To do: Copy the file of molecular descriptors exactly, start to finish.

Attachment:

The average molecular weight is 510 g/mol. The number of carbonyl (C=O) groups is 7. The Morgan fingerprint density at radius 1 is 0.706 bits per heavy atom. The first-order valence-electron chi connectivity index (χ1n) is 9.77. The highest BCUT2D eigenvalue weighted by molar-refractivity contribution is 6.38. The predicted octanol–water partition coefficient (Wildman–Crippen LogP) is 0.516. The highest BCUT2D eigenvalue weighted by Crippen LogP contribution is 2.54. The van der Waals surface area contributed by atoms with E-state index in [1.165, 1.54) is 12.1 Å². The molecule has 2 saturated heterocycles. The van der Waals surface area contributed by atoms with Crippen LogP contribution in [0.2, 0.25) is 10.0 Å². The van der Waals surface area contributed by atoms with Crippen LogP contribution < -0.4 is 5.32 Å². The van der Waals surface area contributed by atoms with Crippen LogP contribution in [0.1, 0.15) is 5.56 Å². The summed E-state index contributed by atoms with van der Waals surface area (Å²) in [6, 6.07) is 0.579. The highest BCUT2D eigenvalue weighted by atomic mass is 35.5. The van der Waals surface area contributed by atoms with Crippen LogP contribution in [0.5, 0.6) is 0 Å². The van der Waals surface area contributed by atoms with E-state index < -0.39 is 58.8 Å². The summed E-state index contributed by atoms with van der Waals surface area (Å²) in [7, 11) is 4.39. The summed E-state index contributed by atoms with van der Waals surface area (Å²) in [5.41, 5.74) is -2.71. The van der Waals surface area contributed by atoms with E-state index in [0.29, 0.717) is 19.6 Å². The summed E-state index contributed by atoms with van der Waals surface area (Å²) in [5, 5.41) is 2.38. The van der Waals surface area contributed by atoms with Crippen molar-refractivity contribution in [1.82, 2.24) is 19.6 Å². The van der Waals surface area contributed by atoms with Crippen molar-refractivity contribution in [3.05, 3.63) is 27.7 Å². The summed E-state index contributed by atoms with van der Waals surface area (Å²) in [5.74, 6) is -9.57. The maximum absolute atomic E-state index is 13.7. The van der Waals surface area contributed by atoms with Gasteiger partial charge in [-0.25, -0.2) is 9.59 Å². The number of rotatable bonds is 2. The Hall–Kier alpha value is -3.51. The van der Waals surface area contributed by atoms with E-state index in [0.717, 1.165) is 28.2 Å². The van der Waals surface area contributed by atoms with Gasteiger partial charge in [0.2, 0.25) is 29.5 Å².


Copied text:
The average molecular weight is 510 g/mol. The number of carbonyl (C=O) groups is 7. The Morgan fingerprint density at radius 1 is 0.706 bits per heavy atom. The first-order valence-electron chi connectivity index (χ1n) is 9.77. The highest BCUT2D eigenvalue weighted by molar-refractivity contribution is 6.38. The predicted octanol–water partition coefficient (Wildman–Crippen LogP) is 0.516. The highest BCUT2D eigenvalue weighted by Crippen LogP contribution is 2.54. The van der Waals surface area contributed by atoms with E-state index in [1.165, 1.54) is 12.1 Å². The molecule has 2 saturated heterocycles. The van der Waals surface area contributed by atoms with Crippen LogP contribution in [0.2, 0.25) is 10.0 Å². The van der Waals surface area contributed by atoms with Crippen LogP contribution < -0.4 is 5.32 Å². The van der Waals surface area contributed by atoms with Crippen LogP contribution in [0.1, 0.15) is 5.56 Å². The summed E-state index contributed by atoms with van der Waals surface area (Å²) in [6, 6.07) is 0.579. The highest BCUT2D eigenvalue weighted by atomic mass is 35.5. The van der Waals surface area contributed by atoms with Crippen LogP contribution in [0.5, 0.6) is 0 Å². The van der Waals surface area contributed by atoms with E-state index < -0.39 is 58.8 Å². The summed E-state index contributed by atoms with van der Waals surface area (Å²) in [7, 11) is 4.39. The summed E-state index contributed by atoms with van der Waals surface area (Å²) in [5.41, 5.74) is -2.71. The van der Waals surface area contributed by atoms with E-state index in [0.29, 0.717) is 19.6 Å². The summed E-state index contributed by atoms with van der Waals surface area (Å²) in [5, 5.41) is 2.38. The van der Waals surface area contributed by atoms with Crippen molar-refractivity contribution in [1.82, 2.24) is 19.6 Å². The van der Waals surface area contributed by atoms with Crippen molar-refractivity contribution in [3.05, 3.63) is 27.7 Å². The summed E-state index contributed by atoms with van der Waals surface area (Å²) in [5.74, 6) is -9.57. The maximum absolute atomic E-state index is 13.7. The van der Waals surface area contributed by atoms with Gasteiger partial charge in [-0.25, -0.2) is 9.59 Å². The number of rotatable bonds is 2. The Hall–Kier alpha value is -3.51. The van der Waals surface area contributed by atoms with E-state index in [0.717, 1.165) is 28.2 Å². The van der Waals surface area contributed by atoms with Gasteiger partial charge in [0.2, 0.25) is 29.5 Å².